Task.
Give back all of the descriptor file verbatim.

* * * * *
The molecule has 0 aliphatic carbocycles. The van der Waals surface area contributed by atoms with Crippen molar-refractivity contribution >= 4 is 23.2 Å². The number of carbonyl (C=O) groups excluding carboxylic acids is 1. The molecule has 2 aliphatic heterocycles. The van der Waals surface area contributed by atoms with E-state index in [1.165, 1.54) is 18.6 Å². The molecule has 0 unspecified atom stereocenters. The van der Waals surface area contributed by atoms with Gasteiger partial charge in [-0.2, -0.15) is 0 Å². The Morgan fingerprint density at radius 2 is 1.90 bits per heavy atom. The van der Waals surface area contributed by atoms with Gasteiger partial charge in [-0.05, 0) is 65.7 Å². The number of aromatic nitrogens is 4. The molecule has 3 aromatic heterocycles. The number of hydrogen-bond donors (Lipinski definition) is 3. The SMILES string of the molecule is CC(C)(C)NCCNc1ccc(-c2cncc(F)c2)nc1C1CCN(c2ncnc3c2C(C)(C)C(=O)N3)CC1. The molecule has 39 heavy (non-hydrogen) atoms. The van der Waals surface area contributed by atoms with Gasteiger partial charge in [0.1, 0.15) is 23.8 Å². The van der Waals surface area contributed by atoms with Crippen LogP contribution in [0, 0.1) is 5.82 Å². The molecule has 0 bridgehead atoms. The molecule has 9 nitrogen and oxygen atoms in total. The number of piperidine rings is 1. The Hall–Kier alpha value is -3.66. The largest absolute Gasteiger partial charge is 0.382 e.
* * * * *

The molecule has 0 aliphatic carbocycles. The van der Waals surface area contributed by atoms with Crippen molar-refractivity contribution >= 4 is 23.2 Å². The number of carbonyl (C=O) groups excluding carboxylic acids is 1. The molecule has 2 aliphatic heterocycles. The van der Waals surface area contributed by atoms with E-state index in [1.165, 1.54) is 18.6 Å². The molecule has 0 unspecified atom stereocenters. The van der Waals surface area contributed by atoms with Gasteiger partial charge in [-0.2, -0.15) is 0 Å². The Morgan fingerprint density at radius 2 is 1.90 bits per heavy atom. The van der Waals surface area contributed by atoms with Gasteiger partial charge in [-0.05, 0) is 65.7 Å². The number of aromatic nitrogens is 4. The molecule has 3 aromatic heterocycles. The number of hydrogen-bond donors (Lipinski definition) is 3. The SMILES string of the molecule is CC(C)(C)NCCNc1ccc(-c2cncc(F)c2)nc1C1CCN(c2ncnc3c2C(C)(C)C(=O)N3)CC1. The molecule has 39 heavy (non-hydrogen) atoms. The van der Waals surface area contributed by atoms with Gasteiger partial charge in [0.1, 0.15) is 23.8 Å². The van der Waals surface area contributed by atoms with Crippen LogP contribution in [0, 0.1) is 5.82 Å². The molecule has 0 bridgehead atoms. The molecule has 9 nitrogen and oxygen atoms in total. The number of piperidine rings is 1. The Hall–Kier alpha value is -3.66. The largest absolute Gasteiger partial charge is 0.382 e.